Is there an authorized request for disclosure? Did someone call to check on a status? Is a relative concerned about the health of a loved one? Or was there a question about a previously processed request?
These are the questions that start your process. And require someone within your Department to look at a patient’s protected health information. Accessing PHI is a necessity in HIM. But does your staff always have a valid reason to do so?
It’s extremely important for every covered entity and business associate to implement policies, plans and procedures ensuring their own staff doesn’t cause a HIPAA breach. There are three common ways that internal staff breaches PHI.
- Curiosity – Celebrity or employee hospitalization…everyone wants to know
- Innocent – Relative hospitalization or health check…very innocent and we know you mean well
- Malicious – Ex-girlfriend/boyfriend or former boss hospital stay…need I say more
This interesting case from the National Law Review provides just one example.To protect your patients and your organizations, ask yourself these two questions.
- Are you diligent about your audit trail?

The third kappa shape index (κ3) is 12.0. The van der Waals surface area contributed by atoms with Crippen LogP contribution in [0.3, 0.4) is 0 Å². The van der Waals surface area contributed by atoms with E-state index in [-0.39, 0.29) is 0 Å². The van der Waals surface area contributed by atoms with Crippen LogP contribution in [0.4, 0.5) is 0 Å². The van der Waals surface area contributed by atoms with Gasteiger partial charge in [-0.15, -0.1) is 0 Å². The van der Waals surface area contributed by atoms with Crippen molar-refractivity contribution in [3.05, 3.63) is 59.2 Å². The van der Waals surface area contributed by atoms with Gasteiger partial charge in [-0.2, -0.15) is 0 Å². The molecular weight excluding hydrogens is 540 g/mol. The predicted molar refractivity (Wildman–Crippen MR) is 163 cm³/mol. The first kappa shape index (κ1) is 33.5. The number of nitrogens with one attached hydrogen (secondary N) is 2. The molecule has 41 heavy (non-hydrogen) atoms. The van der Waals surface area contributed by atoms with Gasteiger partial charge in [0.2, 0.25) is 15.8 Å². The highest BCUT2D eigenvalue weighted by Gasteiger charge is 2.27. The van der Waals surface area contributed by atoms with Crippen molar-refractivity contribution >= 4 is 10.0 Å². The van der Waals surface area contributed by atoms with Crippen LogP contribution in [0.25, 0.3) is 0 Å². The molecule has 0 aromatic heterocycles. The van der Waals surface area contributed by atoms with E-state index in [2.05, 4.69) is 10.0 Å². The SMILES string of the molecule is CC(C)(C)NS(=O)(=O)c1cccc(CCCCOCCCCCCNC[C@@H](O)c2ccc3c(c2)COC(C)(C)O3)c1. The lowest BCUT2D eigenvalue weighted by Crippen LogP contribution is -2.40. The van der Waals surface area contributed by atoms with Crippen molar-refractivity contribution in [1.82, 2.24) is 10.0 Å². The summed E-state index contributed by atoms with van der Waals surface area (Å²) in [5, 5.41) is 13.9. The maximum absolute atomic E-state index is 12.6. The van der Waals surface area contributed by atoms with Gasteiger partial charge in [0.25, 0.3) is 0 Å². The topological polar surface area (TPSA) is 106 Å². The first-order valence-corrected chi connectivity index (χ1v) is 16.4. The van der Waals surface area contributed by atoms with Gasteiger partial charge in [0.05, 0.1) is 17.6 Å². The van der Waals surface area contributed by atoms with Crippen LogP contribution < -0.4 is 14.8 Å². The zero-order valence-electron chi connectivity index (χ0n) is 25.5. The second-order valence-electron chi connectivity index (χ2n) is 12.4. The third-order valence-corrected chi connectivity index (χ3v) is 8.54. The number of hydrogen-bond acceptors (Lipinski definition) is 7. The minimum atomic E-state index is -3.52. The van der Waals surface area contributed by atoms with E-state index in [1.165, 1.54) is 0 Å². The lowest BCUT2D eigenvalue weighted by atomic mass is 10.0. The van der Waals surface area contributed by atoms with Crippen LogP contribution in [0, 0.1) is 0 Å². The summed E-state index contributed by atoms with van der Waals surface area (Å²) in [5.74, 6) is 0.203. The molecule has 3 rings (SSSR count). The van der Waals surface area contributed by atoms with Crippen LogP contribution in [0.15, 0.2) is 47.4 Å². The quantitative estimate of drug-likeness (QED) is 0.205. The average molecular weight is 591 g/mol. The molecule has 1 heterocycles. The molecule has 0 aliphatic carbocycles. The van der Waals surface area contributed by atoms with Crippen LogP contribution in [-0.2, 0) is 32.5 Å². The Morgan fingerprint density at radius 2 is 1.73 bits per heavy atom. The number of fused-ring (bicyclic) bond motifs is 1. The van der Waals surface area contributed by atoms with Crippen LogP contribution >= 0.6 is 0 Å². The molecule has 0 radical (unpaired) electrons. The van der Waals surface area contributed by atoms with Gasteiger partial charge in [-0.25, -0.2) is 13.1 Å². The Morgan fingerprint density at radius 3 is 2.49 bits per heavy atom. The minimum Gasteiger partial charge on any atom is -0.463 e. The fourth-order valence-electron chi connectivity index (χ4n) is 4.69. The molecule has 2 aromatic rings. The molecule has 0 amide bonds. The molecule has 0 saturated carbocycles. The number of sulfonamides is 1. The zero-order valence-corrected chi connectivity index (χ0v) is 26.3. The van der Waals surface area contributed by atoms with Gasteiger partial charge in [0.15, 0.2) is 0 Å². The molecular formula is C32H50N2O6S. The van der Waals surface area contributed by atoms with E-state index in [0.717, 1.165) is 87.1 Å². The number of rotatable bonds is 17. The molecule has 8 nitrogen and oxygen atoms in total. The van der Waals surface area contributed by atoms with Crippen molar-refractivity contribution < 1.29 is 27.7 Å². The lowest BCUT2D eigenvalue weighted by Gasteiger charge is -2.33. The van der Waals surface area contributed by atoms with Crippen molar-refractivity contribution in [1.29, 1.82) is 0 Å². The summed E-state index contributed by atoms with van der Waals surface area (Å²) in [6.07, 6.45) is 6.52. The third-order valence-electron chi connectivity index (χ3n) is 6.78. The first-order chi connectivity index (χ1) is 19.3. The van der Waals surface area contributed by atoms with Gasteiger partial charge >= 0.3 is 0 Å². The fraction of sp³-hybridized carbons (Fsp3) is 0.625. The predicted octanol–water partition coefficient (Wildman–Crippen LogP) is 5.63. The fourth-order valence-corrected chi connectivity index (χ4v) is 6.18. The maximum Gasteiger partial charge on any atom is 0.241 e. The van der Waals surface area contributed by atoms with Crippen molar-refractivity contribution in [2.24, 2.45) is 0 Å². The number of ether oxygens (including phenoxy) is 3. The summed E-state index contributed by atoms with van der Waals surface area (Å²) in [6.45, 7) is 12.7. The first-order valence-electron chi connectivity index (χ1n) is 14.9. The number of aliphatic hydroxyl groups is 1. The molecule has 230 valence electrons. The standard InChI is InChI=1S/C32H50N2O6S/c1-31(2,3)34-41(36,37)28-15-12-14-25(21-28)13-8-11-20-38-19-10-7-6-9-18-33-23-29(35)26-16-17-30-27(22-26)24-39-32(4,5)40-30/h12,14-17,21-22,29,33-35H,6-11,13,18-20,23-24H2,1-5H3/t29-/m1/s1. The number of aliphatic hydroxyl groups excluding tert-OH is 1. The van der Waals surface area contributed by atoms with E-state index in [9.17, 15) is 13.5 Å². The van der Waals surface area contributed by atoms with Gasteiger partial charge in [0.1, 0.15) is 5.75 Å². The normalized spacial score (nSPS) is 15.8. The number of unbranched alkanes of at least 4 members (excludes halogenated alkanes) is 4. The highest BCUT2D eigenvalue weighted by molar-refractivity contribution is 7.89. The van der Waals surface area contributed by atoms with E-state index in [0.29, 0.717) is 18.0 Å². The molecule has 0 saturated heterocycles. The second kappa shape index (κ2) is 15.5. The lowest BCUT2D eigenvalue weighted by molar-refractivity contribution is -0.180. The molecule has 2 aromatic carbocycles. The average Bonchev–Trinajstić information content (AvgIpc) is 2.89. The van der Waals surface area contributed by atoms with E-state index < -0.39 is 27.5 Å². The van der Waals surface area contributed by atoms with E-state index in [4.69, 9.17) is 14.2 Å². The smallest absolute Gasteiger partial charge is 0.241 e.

- Do you have a plan in place to audit your own staff?
You must have a solid, structured plan that includes serious consequences for breach of privacy and security. It must be strictly followed. At a minimum, the plan should include the following seven steps.
Make sure your employees are trained and educated on the “gotcha’s” of PHI.
- Begin staff’s initially training with a thorough orientation process.
- Set permissions in your software program to access PHI that only pertain to your staff’s job responsibilities.
- Reduce and control access, plus make sure your audit history is set up properly in your software system as well.
- Perform random spot checks on employees.
- Obtain employee signature on PHI training.
- Establish sanctions for employee-caused breaches and apply them if an incident occurs.
- Take drastic measures where malicious intent is identified.
It’s not your employee’s fault if they weren’t taught properly. A valid request for PHI is necessary before ever looking into a patient’s file. Every chart. Every patient. Every time.